One, decide what’s important to you. Two, get agreement from your leadership team. And, finally, begin an orchestrated effort to cascade and reinforce these messages throughout your organization. –Chess Not Checkers, pg. 62
If leaders are architects of the future, Miller brings out three questions a leadership team should ask themselves in order to craft that future:
- Why are we here? (Purpose)
- What does success look like in 10 years? (Mission)
- What beliefs will shape how we do our work? (Core Values)
Move #3: Win the Heart
“When people are given the opportunity to do what they do best, you engage much more than their hands. When you allow people to contribute their unique gifts and ask them to work from a place of personal strength, you do much more than get work done – you honor them and their contribution.” (pg. 80)
I have discovered over the years that a person’s “love language” is usually their “organizational appreciation language” as well. That is to say, you can’t show appreciation to every person the same way. Winning the heart is a process every leader has to work through. Learning to appreciate people in the way they need to be appreciated takes time and personal connection. If you work hard to build relationships with your team and others in the organization, make it a priority to find out how best to show appreciation for them in a way that is unique for them.
A great way to win a person’s heart, Miller says, is to foster dreams. “Help people find and fulfill their dreams.” (pg. 81) How can you help people achieve their dreams? Most people in your organization are not satisfied with sitting on the sideline watching you do all the work. The more you give responsibility to others, empower others, engage their energy – the more they know you trust them, value them, and have confidence in them to make a significant contribution.
Most employers are trying to extract value from their people. If you foster dreams you’ll be adding value to their lives. It’s a totally different orientation. –Chess Not Checkers, pg. 82
Move #4: Excel at Execution
“If you consistently make the right moves at the right time, you win.” (pg. 95) This phrase really sums up the game of chess. Making the right moves at the right time. No wasted moves. No inefficient moves. “The right move involves intentionally deploying the right resources at the right time for maximum effect.” (pg. 95)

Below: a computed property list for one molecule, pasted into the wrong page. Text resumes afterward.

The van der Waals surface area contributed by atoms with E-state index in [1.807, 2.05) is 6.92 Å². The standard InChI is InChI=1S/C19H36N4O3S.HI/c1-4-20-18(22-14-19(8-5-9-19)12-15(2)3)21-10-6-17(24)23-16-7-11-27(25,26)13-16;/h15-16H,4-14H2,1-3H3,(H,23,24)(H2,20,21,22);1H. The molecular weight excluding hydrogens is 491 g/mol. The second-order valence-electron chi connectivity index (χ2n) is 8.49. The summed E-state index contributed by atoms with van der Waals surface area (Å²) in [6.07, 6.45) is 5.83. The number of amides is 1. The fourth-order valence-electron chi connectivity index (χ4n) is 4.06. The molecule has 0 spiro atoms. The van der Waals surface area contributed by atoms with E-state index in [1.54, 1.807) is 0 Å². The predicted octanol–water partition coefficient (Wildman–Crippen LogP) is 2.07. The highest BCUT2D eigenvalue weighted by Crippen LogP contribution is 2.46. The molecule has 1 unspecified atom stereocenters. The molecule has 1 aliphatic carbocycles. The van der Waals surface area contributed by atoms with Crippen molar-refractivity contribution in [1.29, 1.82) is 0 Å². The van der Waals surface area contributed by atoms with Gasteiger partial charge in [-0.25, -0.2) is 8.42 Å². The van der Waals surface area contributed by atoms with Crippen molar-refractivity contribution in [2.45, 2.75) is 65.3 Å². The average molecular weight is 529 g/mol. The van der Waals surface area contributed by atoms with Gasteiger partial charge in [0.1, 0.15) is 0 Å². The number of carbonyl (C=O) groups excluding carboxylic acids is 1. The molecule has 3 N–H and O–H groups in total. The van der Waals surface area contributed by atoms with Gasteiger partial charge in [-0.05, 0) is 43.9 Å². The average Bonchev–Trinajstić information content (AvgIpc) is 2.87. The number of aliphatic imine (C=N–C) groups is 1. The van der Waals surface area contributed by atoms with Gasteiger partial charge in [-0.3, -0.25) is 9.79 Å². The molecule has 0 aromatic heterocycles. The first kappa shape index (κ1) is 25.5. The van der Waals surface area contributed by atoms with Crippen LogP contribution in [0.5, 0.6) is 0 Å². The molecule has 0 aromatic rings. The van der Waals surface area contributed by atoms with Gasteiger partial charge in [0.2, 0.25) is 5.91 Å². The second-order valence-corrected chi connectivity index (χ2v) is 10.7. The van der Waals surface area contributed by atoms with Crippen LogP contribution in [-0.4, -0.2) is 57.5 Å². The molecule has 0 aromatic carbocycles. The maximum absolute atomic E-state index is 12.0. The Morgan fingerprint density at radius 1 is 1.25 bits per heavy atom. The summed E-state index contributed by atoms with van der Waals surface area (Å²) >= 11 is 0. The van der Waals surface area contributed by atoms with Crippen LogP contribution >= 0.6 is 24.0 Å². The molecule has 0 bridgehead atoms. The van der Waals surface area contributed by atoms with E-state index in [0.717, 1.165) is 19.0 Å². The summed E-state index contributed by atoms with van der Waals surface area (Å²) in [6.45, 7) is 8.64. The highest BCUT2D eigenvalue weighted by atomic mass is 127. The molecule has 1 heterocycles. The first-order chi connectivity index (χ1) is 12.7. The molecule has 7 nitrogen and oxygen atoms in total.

Who are the people we trust the most? People who are trustworthy are those who execute on the things they say they will do. When leaders are inconsistent, people in the organization will never fully trust them because they won’t know which things the leader will or will not do.
To improve execution, be sure your business is built on systems, not on personality. –Chess Not Checkers, pg. 98
Miller makes an important point here. A person who excels at execution and contributes to the success of an organization, may leave it one day; what will you do when they leave? Will the execution of the role diminish? If a highly charismatic personality is leading, and does not put in place a system to replace themselves, then an organization will suffer when they leave. Again, this is an intentional move and does not happen on it’s own.
Chess is not a game of luck, and neither is business. When you win, it’s because you made good decisions. -Chess Not Checkers, pg. 110
Chess Not Checkers by Mark Miller is a must-read, in my opinion. There is so much great content in this book! Miller plumbs the depths of each of these moves and provides helpful tips and questions for a leadership team to ask in order to maximize each move. For those who don’t feel they have time to read a 300+ page book on leadership: start with this one! Learning to make the right moves and elevating your leadership game will provide you with a strong foundation moving forward.
As a Christian pastor, I found this book to be highly motivating and refreshing. Leadership principles apply across the board in for-profit and non-profit organizations. Why? Because people are the same everywhere. They want to be a part of something bigger than themselves, they want to contribute, they want to know you care, they want to accomplish their dreams, and they want to leave something behind them. So pick up Chess Not Checkers and elevate your leadership game!
Information and Personal Rating
- Title: Chess Not Checkers: Elevate Your Leadership Game
- Author: Mark Miller
- Published: 2015
- Pages: 144
Personal Ratings (1-10)
- Applicability: 9
- Readability: 9
- Originality: 7
- Recommendation: Yes – Absolutely! Put it on your reading list.